In the UK, and across most parts of Europe, medical technologies such as Ultrasound, CT and MRI (magnetic resonance imaging) scans are taken for granted. The chances are you have probably had one of these procedures yourself, or at least know someone who has. Up to date technology has undoubtedly made a huge difference in the diagnosis and treatment of illnesses and injuries. Apart from South Africa, these health benefits have been slow to come in many areas of Africa, but many African countries are now catching up. Across the African continent, both government and private companies are working hard to ensure that the technologies are widely available and easily accessible so that effective treatment can be brought to the population.
Cancer, head and spinal injuries are no less common in Africa than they are in the UK. One of the major difficulties throughout African regions has been not only the lack of modern and sophisticated equipment and resources but also the proximity of appropriate medical facilities to rural areas. For some diagnoses, particularly for head or spinal injuries, this access to quality care can make all the difference to an individual’s prognosis. Building new hospitals, either public or private, and having modern equipment run by trained staff can only be a positive step for anyone visiting or residing in Africa.
Before CT or MRI scans became widely available, many head injuries would result in the standard ‘woodpecker surgery’ – let’s go in and have a look. Imagine if you, or your child, were subjected to this unnecessarily. Both CT scanners and the more advanced MRI scanners can save you from this, often risky, surgery.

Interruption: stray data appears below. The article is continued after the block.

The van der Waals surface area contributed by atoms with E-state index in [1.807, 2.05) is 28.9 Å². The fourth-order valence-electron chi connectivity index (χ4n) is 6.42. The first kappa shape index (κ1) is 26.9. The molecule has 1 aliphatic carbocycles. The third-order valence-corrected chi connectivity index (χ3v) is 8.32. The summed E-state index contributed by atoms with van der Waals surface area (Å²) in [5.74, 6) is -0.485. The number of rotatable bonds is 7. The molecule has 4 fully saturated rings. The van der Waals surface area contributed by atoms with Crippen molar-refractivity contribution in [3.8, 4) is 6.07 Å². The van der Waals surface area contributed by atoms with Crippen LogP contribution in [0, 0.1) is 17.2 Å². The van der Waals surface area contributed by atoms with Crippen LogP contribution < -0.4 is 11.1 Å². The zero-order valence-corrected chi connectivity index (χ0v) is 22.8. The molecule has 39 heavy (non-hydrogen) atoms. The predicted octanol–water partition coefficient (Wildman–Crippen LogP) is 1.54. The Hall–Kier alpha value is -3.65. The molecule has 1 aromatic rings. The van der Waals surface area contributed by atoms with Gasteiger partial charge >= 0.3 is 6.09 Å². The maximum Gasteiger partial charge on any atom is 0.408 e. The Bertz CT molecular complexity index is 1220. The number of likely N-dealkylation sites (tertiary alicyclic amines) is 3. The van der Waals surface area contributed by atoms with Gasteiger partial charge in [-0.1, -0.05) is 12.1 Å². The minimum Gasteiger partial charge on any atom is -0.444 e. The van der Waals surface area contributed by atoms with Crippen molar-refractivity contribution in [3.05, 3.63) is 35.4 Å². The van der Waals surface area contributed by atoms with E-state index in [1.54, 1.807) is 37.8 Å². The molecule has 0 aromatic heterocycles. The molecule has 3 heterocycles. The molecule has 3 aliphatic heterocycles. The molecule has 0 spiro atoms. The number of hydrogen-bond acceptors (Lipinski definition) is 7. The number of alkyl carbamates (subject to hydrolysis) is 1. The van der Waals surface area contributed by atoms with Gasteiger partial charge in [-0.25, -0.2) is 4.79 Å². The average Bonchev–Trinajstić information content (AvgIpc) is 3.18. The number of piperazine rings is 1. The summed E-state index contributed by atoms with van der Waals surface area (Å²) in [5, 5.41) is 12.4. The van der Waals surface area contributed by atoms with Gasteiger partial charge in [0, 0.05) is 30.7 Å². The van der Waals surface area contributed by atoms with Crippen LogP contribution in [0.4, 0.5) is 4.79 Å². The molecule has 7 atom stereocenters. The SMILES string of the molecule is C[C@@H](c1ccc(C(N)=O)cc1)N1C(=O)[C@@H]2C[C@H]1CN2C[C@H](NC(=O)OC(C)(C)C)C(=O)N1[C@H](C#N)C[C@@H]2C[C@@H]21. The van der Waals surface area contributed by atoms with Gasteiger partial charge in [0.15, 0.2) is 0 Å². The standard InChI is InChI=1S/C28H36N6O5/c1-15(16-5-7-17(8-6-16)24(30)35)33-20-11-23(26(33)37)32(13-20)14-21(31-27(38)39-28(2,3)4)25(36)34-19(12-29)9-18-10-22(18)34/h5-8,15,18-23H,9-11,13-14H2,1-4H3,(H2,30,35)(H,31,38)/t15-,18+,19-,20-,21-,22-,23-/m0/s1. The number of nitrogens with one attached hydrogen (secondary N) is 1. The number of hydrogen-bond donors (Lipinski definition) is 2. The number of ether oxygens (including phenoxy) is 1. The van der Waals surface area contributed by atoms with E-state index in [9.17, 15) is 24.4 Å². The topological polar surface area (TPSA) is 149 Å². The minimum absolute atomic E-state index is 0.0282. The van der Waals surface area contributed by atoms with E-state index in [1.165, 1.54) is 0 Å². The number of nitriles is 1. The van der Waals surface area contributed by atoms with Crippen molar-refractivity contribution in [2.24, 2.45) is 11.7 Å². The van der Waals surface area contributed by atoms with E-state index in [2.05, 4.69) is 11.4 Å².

Magnetic resonance imaging is generally considered a safer option than a CT or standard x-ray as it does not use ionising radiation. Although it is generally not recommended for pregnant women, it has been used for diagnoses of some foetal deformities or as a way to determine the best method of delivery for some complicated pregnancies. With its ability to accurately image soft tissue, MRI has become a standard method for the diagnosis of cancerous tumours and spinal injuries.
Totally refurbished MRI machines are readily available and may be a choice for some hospitals or clinics. Surprisingly, the newest MRI machines are less expensive than earlier models making the finest quality medical technology much more accessible to many African nations. In January 2012, Ghana became the first West African sub region to offer MRI scanning. In Nigeria, private companies such as Deux Projects Ltd, led by CEO Dr. Tunji Olowolafe, are helping to build and supply new hospitals with the newest technologies available and also provide equipment to existing hospitals.
Dr. Tunji Olowolafe (also known as Olatunji Olowolafe) and the Deux Projects incentives are committed to bringing the highest quality of healthcare to Africa, along with their involvement in other important infrastructures such as education and construction. The organisation was established in 1991 and is in a strong financial position with various UK affiliations.
MRIs and other high tech machines can go a long way to improving the quality of healthcare not only for you and your family but for an ever increasing number of families in Africa. This is surely a positive move and one that is worthy of support and celebration.
Written by: Nnamdi’s day job as a lawyer means that he is involved on a daily basis with international development projects. He is passionate about the improvements to people’s lives that can come through improvements in national infrastructure in Africa, particularly in improving the delivery of health services, Nnamdi closely follows the work of Dr. Tunji Olowolafe CEO of Deux Project Ltd focusing on the long term gains in economic development that comes with improved healthcare standards and the infrastructure developments needed.